He kept his tools out of Roxy’s reach and used the spirit level to get the shelf straight.
Behind him he could hear Mia chatting away.
Like mother like daughter, he thought, marking the wall with pencil.
“James horsie.” She appeared at his side, a curly-headed angel wearing a Superman outfit. Last week it had been all fairy wings and tutus. Today she wanted to be a superhero.
Another thing she had in common with her mother, he thought, as he stooped to lift her into his arms.
“I can’t be a horsie right now. I’m building shelves for your mama.”
“For books.” He saw her face brighten and felt her small hand grip his shoulder.
She patted his face, rubbing her palm over his jaw and giggling. “Scratchy.”
“I apologize. Next time I promise to shave before we spend time together.” He put her down carefully, before he was tempted to do something stupid, like offering to build her a house to go around her library.
“Library for Kissmass?”
“Kissmass.” She wandered away, obviously deciding that conversing with him was a waste of her time.
“She means Christmas.” Roxy bent and picked up the Lego bricks Mia had dropped. “Have you ever trodden barefoot on a Lego brick? It’s more painful than childbirth.”
There were days when he couldn’t believe she had a child. She seemed too young to have been through that.
“Who was there for you?” The question came out before he could stop it and he glanced across the room, checking that Mia was out of earshot. “When you had Mia, who was there for you?” He saw the sudden flash of vulnerability in her eyes.
“I was there.”
“No one else?” How about your mother? The man who made you pregnant? He kept those thoughts to himself.
“Just me, and an impatient midwife who talked to me the whole time about contraception. I can tell you that when you’re pushing something bigger than a watermelon out of your body, you don’t need anyone to remind you about contraception.”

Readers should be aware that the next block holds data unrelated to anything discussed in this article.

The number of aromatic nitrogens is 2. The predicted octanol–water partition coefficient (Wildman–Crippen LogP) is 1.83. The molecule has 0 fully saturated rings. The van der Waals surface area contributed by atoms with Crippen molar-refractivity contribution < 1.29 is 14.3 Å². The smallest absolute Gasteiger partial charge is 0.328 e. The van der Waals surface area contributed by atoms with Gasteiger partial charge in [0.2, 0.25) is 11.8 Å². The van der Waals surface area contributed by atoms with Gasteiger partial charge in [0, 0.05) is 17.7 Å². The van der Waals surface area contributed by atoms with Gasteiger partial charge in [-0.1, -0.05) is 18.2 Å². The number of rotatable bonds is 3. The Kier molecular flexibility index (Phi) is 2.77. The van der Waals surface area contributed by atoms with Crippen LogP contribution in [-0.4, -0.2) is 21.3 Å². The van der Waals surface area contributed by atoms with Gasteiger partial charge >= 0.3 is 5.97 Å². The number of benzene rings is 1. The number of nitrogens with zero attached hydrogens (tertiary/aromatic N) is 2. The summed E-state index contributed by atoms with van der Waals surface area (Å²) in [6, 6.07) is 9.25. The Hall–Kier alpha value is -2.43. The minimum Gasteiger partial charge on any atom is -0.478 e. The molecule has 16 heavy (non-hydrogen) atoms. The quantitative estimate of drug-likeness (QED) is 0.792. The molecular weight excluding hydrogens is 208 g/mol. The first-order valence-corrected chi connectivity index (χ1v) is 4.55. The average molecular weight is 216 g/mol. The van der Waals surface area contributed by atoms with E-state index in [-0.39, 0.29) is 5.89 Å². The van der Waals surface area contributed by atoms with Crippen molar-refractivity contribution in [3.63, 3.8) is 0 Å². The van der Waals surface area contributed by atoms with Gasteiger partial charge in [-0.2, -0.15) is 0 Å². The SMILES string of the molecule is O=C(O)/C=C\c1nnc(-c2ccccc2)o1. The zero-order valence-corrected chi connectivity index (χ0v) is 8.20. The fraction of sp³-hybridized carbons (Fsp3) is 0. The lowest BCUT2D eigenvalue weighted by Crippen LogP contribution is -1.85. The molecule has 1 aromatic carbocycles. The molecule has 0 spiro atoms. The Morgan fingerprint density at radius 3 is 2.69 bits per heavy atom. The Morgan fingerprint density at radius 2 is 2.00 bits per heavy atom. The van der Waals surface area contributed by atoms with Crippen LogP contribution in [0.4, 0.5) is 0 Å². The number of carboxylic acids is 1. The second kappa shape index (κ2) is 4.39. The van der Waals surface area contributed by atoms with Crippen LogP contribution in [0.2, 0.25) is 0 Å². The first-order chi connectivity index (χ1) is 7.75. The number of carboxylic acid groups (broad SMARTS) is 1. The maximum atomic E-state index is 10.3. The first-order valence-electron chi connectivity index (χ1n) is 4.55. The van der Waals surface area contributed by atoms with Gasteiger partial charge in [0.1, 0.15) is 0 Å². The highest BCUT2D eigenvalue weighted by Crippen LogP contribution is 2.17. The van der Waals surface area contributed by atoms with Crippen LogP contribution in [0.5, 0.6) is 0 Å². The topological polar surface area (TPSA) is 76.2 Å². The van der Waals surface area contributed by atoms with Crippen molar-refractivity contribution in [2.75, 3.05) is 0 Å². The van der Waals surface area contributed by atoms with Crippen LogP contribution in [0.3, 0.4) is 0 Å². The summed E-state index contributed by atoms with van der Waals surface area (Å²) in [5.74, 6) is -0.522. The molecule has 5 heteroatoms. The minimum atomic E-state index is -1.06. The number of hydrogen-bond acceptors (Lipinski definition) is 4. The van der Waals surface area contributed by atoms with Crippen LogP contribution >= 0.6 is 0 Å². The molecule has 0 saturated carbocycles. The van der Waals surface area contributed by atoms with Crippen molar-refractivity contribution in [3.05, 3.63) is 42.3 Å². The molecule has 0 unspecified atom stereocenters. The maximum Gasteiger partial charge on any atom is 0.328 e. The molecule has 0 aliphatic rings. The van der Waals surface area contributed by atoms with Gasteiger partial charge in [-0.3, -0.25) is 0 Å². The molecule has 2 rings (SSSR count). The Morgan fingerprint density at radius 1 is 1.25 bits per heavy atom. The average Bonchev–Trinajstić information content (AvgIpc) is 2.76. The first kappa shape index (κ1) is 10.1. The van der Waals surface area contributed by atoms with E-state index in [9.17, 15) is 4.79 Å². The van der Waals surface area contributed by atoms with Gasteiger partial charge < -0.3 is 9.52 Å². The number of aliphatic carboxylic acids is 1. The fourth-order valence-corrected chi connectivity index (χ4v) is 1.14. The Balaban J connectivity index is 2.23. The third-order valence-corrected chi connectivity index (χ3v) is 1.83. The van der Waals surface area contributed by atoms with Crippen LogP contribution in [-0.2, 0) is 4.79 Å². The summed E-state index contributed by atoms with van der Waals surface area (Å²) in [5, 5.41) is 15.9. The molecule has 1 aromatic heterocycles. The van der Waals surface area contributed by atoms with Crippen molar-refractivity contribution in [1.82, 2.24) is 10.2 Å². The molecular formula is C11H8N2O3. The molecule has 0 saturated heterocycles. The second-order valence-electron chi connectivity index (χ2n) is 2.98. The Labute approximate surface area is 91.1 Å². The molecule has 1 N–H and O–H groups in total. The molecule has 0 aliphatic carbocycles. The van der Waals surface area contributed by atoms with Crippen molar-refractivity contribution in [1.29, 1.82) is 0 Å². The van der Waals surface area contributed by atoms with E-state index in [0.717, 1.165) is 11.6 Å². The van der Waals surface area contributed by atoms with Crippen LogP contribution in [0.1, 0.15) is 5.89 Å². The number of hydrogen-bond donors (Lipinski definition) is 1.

“He should have protected you.”
Her gaze met his, as if it was something that hadn’t occurred to her before. “Yeah, well, as we both know Eddie wasn’t big on protecting anyone but himself. And it was my own stupid fault.”
James dragged his eyes from hers. He had to stop thinking that way. She wasn’t ready. She’d never given him the slightest signal that she was interested.
“Do you have another pencil? Or a sharpener?”
“By the bed in my bedroom. I’ll fetch it.”
“I’ll go. You check on Mia.”
Her bedroom was pink, Mia’s color choice. It was like walking into a mass of spun sugar. On her nightstand were a stack of books, most of them about childcare. He could imagine her poring over them, studying the contents, determined to do everything right.
He reached for the pencil and then noticed the sticky notes. Each had a single word written on it.
He smiled. Roxy and her new words.
He leaned closer and read the word closest to him. Infatuation. He’d never heard her use that one. Laconic.
The words were random. Unrelated.
He continued to read. Fantasize, arousal, heady, electrifying, paroxysm, orgasmic, James.
He dragged his eyes from orgasmic and focused on his own name. And realized in a blinding flash that the words weren’t random. Nor were they unrelated. She’d been lying here at night, thinking about him as she’d written out those words.
And those words made it obvious to him that she did have feelings for him. Powerful feelings.
He heard her behind him and dragged his gaze from the words on the wall to her startled, horrified eyes.
If he’d needed any confirmation that the words were about him, he had it now.
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